Another weekend, another trip.
I headed down to the Hamble with Trina, and found Excalibur where I left her. Everything intact and ready to go.
I coughed up a couple of weeks mooring fees, had a bit of lunch and set off for Yarmouth.
Nothing spectacular happened on the journey. I didn’t check the tides, just the weather. I’ve become much more gun-ho in the Solent these days, a stark difference from when I first bought Excalibur. I used to produce detailed passage plans from Chichester to Cowes 😀 Once I venture out further west I’ll return to producing more thorough passage plans. But whilst we’re in the Solent, and long as there’s enough wind, I’m happy to punch through any tide and just enjoy the ride.
Trina was in charge of raising the main this weekend. I like to mix things up, and the more we share responsibilities the better we’ll get at this game.
Yarmouth was significantly quieter and we went out for dinner in Salty’s, which I expected to be raucous going by pictures in the loo. However the atmosphere was very civilised, and the teenage waiters were way more polite than necessary.
The next day we went out again and Trina practiced raising the main, it wasn’t very windy which made the task all the more forgiving.
As we neared Newtown we were deciding whether to carry on sailing for a little longer or whether to get in before all the mooring buoys were taken up. Whilst debating what to do, we heard two boats on the radio debating the same thing. One of the boats decided they would head in and check things out. This sealed the deal for me, we raced in and nabbed a buoy before the second boat made it over.
Newtown Creek is a National Nature reserve, adorned with wildlife and a tiny beach. The creek is super quiet, and there’s space for people to anchor or grab any free buoys.
For the sake of a few pounds we took a buoy, favouring a good nights sleep over anchor paranoia.
Even though we had only been out for a couple of hours, we felt a little tired but satisfied, which sounds ridiculous for such a short trip.
Given it was such a nice peaceful evening, it seemed like the perfect opportunity to get the fiddle our and ruin it for everyone else, then I fished out a disposable BBQ to smoke whoever was left, and set it on a baking tray in the cockpit. This may raise an eyebrow from the safety conscious sailor, fires on boats tend not to mix. However, a well supervised disposable BBQ in a baking tray, which prevents the heat from melting the cockpit floor poses no significant risk to man nor fish in my opinion. We howled at the moon, drank wine and had a jolly nice evening.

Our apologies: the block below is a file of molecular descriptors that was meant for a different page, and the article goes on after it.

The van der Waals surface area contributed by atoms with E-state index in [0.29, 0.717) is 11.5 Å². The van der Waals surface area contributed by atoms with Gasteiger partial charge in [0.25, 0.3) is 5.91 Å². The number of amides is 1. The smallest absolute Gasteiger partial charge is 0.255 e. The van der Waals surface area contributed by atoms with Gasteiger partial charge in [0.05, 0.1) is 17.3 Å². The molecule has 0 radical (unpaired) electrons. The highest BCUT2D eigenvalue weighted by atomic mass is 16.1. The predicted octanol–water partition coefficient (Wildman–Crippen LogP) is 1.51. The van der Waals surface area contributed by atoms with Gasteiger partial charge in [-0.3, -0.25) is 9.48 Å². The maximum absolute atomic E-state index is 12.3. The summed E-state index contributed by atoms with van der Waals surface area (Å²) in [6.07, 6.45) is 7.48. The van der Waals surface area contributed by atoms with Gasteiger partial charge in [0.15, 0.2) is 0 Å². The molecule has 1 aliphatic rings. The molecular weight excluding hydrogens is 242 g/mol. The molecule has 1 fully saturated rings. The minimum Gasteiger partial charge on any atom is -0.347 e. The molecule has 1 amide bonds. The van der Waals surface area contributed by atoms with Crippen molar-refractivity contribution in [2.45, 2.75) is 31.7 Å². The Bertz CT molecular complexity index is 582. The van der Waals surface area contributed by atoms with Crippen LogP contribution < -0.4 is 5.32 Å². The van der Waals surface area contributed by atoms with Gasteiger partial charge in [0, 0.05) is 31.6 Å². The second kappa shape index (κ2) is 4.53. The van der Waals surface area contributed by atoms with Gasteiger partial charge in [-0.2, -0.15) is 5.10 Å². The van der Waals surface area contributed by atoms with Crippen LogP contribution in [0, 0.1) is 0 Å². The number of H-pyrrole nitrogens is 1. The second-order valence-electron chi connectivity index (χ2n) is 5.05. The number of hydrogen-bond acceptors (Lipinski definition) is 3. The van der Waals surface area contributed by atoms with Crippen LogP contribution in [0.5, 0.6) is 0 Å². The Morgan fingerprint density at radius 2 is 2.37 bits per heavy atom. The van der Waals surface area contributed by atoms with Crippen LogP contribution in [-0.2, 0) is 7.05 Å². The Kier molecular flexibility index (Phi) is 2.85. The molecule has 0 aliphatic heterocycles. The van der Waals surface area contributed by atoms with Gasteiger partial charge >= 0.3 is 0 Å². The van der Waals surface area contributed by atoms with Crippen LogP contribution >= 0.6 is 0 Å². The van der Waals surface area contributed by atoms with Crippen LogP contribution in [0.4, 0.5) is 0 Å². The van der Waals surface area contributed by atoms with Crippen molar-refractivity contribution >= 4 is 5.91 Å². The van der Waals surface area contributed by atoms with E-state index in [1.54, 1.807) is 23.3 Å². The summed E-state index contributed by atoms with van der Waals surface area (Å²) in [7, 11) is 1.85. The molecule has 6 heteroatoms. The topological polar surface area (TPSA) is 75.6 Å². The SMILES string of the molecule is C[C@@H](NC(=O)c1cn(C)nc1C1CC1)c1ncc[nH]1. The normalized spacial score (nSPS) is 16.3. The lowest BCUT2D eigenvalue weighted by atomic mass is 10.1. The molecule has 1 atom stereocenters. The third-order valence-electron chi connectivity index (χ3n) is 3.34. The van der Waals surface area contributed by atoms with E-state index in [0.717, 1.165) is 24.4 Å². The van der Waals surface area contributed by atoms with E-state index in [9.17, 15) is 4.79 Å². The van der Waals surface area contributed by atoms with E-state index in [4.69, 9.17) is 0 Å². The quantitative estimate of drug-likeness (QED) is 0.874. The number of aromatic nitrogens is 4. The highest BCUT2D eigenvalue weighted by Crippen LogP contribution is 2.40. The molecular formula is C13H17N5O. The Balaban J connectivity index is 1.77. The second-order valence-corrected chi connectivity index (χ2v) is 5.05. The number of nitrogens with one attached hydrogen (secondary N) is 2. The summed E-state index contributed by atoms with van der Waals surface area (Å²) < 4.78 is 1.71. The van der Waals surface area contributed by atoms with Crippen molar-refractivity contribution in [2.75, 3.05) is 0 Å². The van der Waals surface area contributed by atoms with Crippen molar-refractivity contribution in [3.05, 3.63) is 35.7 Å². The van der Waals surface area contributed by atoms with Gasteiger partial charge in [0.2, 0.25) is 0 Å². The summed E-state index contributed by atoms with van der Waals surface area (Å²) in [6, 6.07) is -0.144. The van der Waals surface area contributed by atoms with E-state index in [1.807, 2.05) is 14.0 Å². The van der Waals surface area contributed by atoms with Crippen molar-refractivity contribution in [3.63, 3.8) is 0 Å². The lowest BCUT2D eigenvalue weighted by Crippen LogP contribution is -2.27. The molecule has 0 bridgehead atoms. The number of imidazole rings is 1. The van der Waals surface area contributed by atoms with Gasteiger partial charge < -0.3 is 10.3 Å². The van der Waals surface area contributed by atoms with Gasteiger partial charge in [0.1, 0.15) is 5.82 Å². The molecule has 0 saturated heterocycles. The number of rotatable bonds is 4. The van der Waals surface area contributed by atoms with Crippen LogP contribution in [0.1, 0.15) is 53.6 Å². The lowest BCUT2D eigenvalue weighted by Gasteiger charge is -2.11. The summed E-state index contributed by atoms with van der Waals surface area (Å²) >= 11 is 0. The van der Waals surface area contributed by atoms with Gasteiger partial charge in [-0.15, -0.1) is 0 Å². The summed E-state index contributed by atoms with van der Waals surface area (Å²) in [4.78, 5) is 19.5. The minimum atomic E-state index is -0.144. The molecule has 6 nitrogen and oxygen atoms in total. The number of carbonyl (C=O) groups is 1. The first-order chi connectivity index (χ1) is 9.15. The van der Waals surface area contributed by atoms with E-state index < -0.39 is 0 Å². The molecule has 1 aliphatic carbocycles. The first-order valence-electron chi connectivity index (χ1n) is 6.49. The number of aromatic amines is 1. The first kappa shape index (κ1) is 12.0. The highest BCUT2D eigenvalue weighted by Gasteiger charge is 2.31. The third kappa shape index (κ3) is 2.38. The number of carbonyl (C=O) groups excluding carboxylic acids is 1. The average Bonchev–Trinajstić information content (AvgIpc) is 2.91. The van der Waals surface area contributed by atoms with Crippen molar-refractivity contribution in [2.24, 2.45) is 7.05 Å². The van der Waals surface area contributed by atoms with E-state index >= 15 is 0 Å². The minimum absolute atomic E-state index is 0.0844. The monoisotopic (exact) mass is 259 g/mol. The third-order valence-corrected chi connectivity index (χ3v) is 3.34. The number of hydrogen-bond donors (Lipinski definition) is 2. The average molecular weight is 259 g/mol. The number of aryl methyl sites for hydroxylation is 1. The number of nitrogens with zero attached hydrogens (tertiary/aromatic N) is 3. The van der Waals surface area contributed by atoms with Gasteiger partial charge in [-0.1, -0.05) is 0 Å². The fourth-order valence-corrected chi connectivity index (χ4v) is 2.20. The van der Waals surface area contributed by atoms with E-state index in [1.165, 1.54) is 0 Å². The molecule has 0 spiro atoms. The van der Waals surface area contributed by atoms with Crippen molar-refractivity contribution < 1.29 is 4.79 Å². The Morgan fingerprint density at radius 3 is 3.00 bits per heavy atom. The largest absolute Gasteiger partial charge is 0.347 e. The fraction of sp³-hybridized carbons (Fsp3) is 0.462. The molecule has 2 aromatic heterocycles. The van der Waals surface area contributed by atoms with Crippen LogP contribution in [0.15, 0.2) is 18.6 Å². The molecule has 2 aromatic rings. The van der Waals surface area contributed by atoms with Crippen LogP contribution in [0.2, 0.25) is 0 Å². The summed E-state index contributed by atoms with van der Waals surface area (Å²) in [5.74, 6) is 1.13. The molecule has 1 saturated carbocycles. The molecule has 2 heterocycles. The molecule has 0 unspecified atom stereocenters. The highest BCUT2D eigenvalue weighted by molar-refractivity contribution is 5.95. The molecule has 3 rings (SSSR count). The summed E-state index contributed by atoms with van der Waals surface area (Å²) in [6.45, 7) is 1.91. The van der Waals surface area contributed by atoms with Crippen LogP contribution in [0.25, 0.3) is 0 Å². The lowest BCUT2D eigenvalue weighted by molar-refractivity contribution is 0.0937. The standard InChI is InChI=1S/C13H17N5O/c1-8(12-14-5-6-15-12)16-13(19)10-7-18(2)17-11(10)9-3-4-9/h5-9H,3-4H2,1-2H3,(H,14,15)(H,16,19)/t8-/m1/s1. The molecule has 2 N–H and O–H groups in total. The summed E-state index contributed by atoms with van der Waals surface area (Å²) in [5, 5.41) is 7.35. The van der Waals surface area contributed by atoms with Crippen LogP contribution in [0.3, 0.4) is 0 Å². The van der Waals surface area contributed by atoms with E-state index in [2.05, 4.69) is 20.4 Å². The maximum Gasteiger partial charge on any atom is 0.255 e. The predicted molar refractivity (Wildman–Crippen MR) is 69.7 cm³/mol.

We watched a large boat come in in the dark, he motored pretty fast around us a couple of times, set an anchor in a crowded space, got shouted at, and then sped off and dropped his hook further out in the Solent.
That night the wind picked up, and even though we were on a mooring buoy, mooring buoy paranoia set in. I did the obligatory check on the mooring line in just my pants in the middle of the night as the wind howled and the rain lashed down in droves, and climbed up a few runs of the mast to quell some obnoxious clanging that was keeping me awake. The gusts were pretty um gusty, and each one seemed stronger than the next. Still, very cool.
The next day we lazed about listening to the Archers and Just a Minute on radio 4. I never listen to R4, but man its the perfect accompaniment to a very lazy Sunday. We hung out in the cockpit, drinking cups of tea and feeling the warmth of the sun in between gusts of wind. I’m getting old 🙁
Eventually it was time to set off. Destination, Beaulieu River.
The wind was a steady 25 knots, so we talked through how many reefs we’d put in, and the order in which to do raise the main. Sunday was definitely the windiest day of them all. Trina went forward to raise the main, and it felt like the weekend had built up to this moment. Conditions were blustery, but we were under sail in no time. It was very satisfying having just the right amount of sail out for the conditions, everything felt safe so we had a play around before heading for Beaulieu.
Once we got out of the Solent and into the river, the wind died completely. We went from a blustery sail, wind and sea water in our faces, in our mouths, in our hair to a totally serene scene. We passed Gull Island to:
The river looked very old England, the clouds looked like a turner painting. It was 5:30pm on a Sunday evening, people around the country were no doubt ironing their shirts ready for a week in the office, and here we are, pootling down this beautiful river listening to Classic FM. It was one of those moments. So so happy!!
We moored up and headed for a meal in the Yachtsman pub for dinner and a pint.
The next morning we had to find the hotel car park, as we arranged a taxi in the hotel reception the night before.
We couldn’t find the entrance to the car park, and we didn’t have a taxi number. So at 7am we were climbing over fences with all our gear to get into the hotel garden, we crept into the hotel and walked through the reception like two vagabonds. Our taxi driver for the morning was a lovely Polish women who liked long eye lashes, nails and makeup. She worked in the local post office by day, and sped through country roads by morning and night. We met tractors and horses whilst being driven through the New Forest, and passed a line of ponies in single file heading down the road. All in all it was a fun way to start the week off. We made it safely to the train station, and so our working week began.